Both of my children are adopted. Our first-born is now our second child, and our second child is the first-born. It’s okay if you need to re-read the last sentence. When you give birth to children, this kind of thing is impossible; the rules are fixed. With adoption, there are no formulas. Birth order in an adopted family is based on when the child is birthed into your family.
Let me explain. Our youngest was adopted first. The second day after the birth, my husband and I went to the hospital to get our first-born child. The birth mother chose us to be the adoptive parents after viewing a group of portfolios she was given by the adoption agency. I suppose, for precision’s sake, we could call her the birth-to-the-second-day-mother, which would make me the third-day-on-mother, but I ‘ll talk more about names in a moment.
When we arrived at the obstetrics ward, we met not only the birth mother but her mother and grandmother as well. No one could speak. Our nervous smiles held back the wild joy we felt; their smiles held back a fierce pain. When that young woman placed her baby in my arms, the pronouns all changed, and every one of us began to cry. We stood in a circle, each struck dumb in different ways. Only the social worker could speak, so she offered a prayer.
Normally, even in adoptive families, people do not upset the chronological birth order, but we did. The first child was three when we adopted the second who was five. Some things are more important than birth order, like love.
We were living in Okinawa, the southernmost prefecture of Japan, when we found out about our second child. We had to travel the full length of Japan to an orphanage in Hokkaido, Japan’s northernmost prefecture. We never met the birth mother.
From the beginning, both children knew that they were adopted. We were careful to use the proper terms and explain that they had a birth mother and a birth father, but now we were their mommy and daddy, and we loved them very much.
What are we three mothers involved in these children’s lives to call ourselves? Birth mother fits the other two women, but then what am I, the “after birth mother” (too messy), or the “life mother” (more appropriate for a goddess), or simply “mother” (what I generally use.)
The word that has been raising its hand and waving it wildly in order to get our attention is that four-letter word, “real,” as in, “Will the real mother, please stand up.” If by this term we mean the woman who carried the child and gave birth, no small gift, then I am not the real mother. Each of us can have only one of those. The two women who gave life to my children are real mothers who physically sheltered and nurtured them nine months, and then willingly went through the pain of childbirth knowing they would release these beautiful babies to strangers. They were, and are, much more than mere incubators of my joy. Only those who are real can pay such a price. I love and appreciate these mothers though one I have never met one and the other only once for a few minutes.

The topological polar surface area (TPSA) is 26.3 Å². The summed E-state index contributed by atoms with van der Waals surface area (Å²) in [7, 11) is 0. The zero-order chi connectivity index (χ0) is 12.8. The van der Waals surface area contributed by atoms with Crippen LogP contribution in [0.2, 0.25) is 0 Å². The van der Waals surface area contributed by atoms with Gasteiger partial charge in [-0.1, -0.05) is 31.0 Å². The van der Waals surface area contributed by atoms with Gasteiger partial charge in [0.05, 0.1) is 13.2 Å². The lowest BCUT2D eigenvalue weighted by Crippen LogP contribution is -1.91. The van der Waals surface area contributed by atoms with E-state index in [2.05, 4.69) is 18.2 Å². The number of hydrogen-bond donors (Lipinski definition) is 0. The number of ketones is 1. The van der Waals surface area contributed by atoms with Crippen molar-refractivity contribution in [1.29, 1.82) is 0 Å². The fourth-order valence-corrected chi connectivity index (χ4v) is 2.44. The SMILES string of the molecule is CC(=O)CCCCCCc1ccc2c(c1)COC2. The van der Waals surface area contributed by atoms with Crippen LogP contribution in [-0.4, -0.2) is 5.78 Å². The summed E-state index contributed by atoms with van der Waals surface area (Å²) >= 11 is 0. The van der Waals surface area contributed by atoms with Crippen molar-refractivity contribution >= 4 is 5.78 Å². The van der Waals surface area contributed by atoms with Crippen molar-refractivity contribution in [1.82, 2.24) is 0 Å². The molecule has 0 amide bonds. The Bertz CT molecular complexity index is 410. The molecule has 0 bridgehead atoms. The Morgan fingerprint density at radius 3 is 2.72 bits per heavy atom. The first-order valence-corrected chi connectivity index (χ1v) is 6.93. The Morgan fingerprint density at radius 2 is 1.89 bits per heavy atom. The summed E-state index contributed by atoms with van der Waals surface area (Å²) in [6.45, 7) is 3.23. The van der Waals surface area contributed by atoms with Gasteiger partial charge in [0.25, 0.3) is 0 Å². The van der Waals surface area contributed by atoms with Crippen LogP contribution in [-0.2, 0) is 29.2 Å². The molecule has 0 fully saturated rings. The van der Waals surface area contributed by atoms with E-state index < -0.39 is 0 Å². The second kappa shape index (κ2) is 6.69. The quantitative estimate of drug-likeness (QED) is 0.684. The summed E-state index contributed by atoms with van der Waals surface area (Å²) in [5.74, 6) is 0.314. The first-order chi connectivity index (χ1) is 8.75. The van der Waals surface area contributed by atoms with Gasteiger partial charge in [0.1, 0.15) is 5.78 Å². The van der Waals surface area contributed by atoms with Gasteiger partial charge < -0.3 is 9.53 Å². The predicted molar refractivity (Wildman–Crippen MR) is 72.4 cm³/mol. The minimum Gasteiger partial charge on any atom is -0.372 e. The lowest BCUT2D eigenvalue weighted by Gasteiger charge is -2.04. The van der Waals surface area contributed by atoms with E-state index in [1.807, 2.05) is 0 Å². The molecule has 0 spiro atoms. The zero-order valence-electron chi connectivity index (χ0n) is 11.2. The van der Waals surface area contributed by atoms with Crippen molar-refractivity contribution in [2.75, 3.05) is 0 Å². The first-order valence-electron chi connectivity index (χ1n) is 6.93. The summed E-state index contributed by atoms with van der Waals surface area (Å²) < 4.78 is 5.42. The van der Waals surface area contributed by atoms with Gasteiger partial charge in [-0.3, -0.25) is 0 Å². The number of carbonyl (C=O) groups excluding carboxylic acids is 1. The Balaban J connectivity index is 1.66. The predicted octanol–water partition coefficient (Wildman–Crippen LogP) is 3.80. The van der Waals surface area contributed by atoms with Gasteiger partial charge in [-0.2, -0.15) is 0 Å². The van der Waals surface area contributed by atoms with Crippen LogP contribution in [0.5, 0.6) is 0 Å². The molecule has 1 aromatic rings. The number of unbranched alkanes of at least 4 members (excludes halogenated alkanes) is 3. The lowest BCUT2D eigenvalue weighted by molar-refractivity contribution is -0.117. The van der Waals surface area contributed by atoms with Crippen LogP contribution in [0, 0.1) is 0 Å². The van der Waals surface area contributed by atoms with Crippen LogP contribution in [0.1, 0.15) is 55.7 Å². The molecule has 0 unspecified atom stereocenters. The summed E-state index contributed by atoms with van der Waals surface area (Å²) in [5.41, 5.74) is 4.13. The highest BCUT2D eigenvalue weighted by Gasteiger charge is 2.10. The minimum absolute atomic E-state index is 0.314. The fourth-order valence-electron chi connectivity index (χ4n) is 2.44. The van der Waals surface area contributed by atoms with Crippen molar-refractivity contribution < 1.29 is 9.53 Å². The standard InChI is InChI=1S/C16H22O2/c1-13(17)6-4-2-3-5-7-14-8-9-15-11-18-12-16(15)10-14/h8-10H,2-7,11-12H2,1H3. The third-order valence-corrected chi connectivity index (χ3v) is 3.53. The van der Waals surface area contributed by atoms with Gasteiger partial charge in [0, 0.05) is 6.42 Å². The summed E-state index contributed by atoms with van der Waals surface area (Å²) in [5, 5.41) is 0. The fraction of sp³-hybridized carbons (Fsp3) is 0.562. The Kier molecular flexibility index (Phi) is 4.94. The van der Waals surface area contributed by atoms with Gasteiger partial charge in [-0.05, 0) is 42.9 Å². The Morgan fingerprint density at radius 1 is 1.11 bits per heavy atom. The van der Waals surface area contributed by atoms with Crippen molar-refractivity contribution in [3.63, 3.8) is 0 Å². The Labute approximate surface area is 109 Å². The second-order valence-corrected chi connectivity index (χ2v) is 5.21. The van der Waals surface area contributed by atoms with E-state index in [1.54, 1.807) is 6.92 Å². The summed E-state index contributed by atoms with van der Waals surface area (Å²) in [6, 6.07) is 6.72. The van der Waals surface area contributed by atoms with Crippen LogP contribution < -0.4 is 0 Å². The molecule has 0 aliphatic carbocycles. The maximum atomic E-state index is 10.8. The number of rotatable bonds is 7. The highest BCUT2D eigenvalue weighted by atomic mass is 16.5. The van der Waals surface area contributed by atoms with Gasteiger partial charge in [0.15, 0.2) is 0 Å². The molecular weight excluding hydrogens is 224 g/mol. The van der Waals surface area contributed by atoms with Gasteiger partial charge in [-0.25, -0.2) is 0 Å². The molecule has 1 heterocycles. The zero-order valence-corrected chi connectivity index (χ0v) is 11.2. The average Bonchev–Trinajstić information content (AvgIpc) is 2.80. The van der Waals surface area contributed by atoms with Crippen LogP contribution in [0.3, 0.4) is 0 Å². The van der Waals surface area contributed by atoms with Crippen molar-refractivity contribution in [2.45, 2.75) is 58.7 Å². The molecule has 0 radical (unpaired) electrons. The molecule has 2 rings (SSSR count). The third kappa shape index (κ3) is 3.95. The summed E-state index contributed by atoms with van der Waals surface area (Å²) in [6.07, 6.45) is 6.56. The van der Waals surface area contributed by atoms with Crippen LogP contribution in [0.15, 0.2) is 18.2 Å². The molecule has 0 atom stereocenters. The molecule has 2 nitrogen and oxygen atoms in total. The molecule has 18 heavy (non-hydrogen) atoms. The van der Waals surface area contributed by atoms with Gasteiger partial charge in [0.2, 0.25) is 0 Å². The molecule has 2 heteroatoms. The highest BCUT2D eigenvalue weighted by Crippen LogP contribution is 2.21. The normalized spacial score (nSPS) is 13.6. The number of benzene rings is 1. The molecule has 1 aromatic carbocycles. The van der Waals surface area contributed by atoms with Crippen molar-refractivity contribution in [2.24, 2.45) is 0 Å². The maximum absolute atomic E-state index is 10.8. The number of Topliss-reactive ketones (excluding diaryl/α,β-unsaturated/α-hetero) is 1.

It is difficult for our language to accommodate the idea that children can have two real mothers. In the plainest use of language, it is contradictory. Two parallel lines can never intersect, something we’ve known since Euclid. In an Euclidean grammar, the lines are clearly drawn: there can be only one real mother, and the other must be the birth mother or the adoptive mother, depending on who claims the title of “real.”
There is a geometry besides Euclid’s, however, where these parallel lines do not exist. In elliptical geometry, all lines on a sphere eventually meet. I choose to use a grammar based on that, so I can say without hesitation that there can be two real mothers–the one who gave birth and the one who adopted.
“What is REAL?” asked the Rabbit one day, when they were lying side by side near the nursery fender, before Nana came to tidy the room. “Does it mean having things that buzz inside you and a stick-out handle?”
“Real isn’t how you are made,” said the Skin Horse. “It’s a thing that happens to you. When a child loves you for a long, long time, not just to play with, but REALLY loves you, then you become Real.”
“Does it hurt?” asked the Rabbit.
“Sometimes,” said the Skin Horse, for he was always truthful. “When you are Real you don’t mind being hurt.”
“Does it happen all at once, like being wound up,” he asked, “or bit by bit?”
“It doesn’t happen all at once,” said the Skin Horse. “You become. It takes a long time. That’s why it doesn’t happen often to people who break easily, or have sharp edges, or who have to be carefully kept. Generally, by the time you are Real, most of your hair has been loved off, and your eyes drop out and you get loose in the joints and very shabby. But these things don’t matter at all, because once you are Real you can’t be ugly, except to people who don’t understand.”
“I suppose you are real?” said the Rabbit. And then he wished he had not said it, for he thought the Skin Horse might be sensitive.
But the Skin Horse only smiled.
(from The Velveteen Rabbit)